The circus, a popular show

The circus, a popular show

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Title: The circus.

Author : SEURAT Georges (1859 - 1891)

Creation date : 1891

Date shown:

Dimensions: Height 185.5 - Width 152.5

Technique and other indications: Oil on canvas

Storage location: Orsay Museum website

Contact copyright: © Photo RMN-Grand Palais - C. Jean website

Picture reference: 89EE735 / RF 2511

© Photo RMN-Grand Palais - C. Jean

Publication date: March 2016

Historical context

This unfinished work appeared at the Salon des Indépendants in 1891, shortly before Seurat's brutal death.

The theme, already addressed by the artist in Circus parade and Heckling, is part of a tradition that goes from Daumier to Picasso, including Degas and Lautrec, and testifies to the enthusiasm for this crowd entertainment. Indeed, born in London at the end of the XVIIIe century, the circus enjoyed its greatest success in Paris in the 1890s.

Image Analysis

The equestrian exercise was the core of the show. It is the heart of Seurat’s work. In the foreground, from behind, stands a red-headed clown, directly inspired by posters of the time, especially those of Jules Chéret. It bears witness to the relationship between painting and the then emerging image society.

In the center, the track is occupied by a rider on a white horse and an acrobat. In the background, the bleachers are punctuated by the frozen silhouettes of spectators whose hats (top hats in the first bleachers and felt caps in the upper bleachers) indicate their social background.

The stability of the vertical and horizontal lines of the background rebalances the curves and diagonals of the foreground. The harmony of the composition - even if it is not guided by the classical perspective: the steps do not follow the track and the horse appears too short on its feet - is based on the theories of Ch. Henry, who analyzes the expression psychological lines. According to this scholar, the composition, which is based on horizontals, gives an impression of calm, while the diagonals suggest the dynamism and gaiety that are evident elsewhere in this work.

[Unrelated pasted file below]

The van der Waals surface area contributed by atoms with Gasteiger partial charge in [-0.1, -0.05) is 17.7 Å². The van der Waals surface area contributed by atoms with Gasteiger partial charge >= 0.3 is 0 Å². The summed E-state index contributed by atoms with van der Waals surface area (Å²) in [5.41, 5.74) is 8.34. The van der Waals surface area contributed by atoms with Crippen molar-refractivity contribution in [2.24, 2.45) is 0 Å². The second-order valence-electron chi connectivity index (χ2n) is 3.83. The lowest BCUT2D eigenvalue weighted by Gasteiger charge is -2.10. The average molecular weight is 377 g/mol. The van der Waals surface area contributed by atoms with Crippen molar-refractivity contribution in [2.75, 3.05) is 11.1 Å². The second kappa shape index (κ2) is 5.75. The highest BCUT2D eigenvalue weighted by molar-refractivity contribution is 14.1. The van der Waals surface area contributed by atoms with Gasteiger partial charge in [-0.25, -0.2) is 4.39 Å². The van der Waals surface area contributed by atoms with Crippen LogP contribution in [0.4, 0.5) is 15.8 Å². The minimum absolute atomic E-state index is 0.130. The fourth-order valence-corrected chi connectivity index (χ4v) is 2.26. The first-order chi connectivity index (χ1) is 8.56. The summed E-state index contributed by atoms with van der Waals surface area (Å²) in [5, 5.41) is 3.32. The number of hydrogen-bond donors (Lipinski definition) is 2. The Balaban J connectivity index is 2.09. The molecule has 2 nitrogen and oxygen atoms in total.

The reduced palette is remarkably luminous. Seurat applies Chevreul's theories on the simultaneous contrast of colors: the eye manages to reconstitute a form suggested by the juxtaposition of small touches of pure colors whose rendering is brighter than if they were mixed on the painter's palette. Hence these small dry superimposed dots that give the pigments solidity and shine.
This technique invented by Seurat is called "divisionism" or "pointillism". It is in fact an extension and a scientific systematization of the empirical research of the Impressionists.


The circus testifies to the advent in the XIXe century of a leisure economy linked to the industrial revolution. A popular entertainment culture is thus developing, which is expressed in the massive attendance of gardens, café-concerts, racetracks ...

So many places that inspire modern painters. If Seurat returns three times to the theme of the circus in his painting, it is because it allows him to study movement, rhythm, and colors made shimmering by electric light, the use of which is spreading; a magical place in short, in the heart of the greyness of a city in the process of industrialization.

  • circus
  • Hobbies
  • post-impressionism
  • Art fair
  • Daumier (Honoré)
  • Picasso (Pablo)
  • Degas (Edgar)
  • Toulouse-Lautrec (Henri de)
  • Paris
  • horse


Collective, Catalog of the exhibition at the Grand Palais, Seurat, RMN, Paris, 1991. Collective "Seurat at the Grand Palais" in Art File , April-May 1991.Ségolène LE MEN Seurat et Chéret, the painter, the circus and the poster CNRS Editions, Paris, 1994.Alain CORBIN (dir.) The advent of leisure Paris, Aubier, 1995. Pascal JACOB The Great Circus Parade Paris, Gallimard, 2001 Dominique KALIFA Mass culture in France 1. 1860-1930 Paris, La Découverte, coll. "Landmarks", No. 323, 2001.

To cite this article

Nadine FATTOUH-MALVAUD, "The circus, a popular show"